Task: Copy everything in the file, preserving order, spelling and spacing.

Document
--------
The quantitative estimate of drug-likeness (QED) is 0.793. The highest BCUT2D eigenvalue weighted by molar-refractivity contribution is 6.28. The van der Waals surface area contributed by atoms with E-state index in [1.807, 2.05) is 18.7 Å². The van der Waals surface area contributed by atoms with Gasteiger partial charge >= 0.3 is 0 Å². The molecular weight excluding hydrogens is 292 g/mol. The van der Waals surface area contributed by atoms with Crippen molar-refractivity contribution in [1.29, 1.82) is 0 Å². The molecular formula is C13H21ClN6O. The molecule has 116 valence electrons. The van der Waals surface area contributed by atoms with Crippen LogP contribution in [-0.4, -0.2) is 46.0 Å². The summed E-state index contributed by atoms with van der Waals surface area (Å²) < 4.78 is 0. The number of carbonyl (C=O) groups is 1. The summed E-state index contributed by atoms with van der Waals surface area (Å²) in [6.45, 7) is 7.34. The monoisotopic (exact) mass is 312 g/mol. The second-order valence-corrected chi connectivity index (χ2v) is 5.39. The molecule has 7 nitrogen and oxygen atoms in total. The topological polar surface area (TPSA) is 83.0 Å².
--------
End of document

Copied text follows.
The quantitative estimate of drug-likeness (QED) is 0.793. The highest BCUT2D eigenvalue weighted by molar-refractivity contribution is 6.28. The van der Waals surface area contributed by atoms with E-state index in [1.807, 2.05) is 18.7 Å². The van der Waals surface area contributed by atoms with Gasteiger partial charge >= 0.3 is 0 Å². The molecular weight excluding hydrogens is 292 g/mol. The van der Waals surface area contributed by atoms with Crippen molar-refractivity contribution in [1.29, 1.82) is 0 Å². The molecular formula is C13H21ClN6O. The molecule has 116 valence electrons. The van der Waals surface area contributed by atoms with Crippen LogP contribution in [-0.4, -0.2) is 46.0 Å². The summed E-state index contributed by atoms with van der Waals surface area (Å²) < 4.78 is 0. The number of carbonyl (C=O) groups is 1. The summed E-state index contributed by atoms with van der Waals surface area (Å²) in [6.45, 7) is 7.34. The monoisotopic (exact) mass is 312 g/mol. The second-order valence-corrected chi connectivity index (χ2v) is 5.39. The molecule has 7 nitrogen and oxygen atoms in total. The topological polar surface area (TPSA) is 83.0 Å².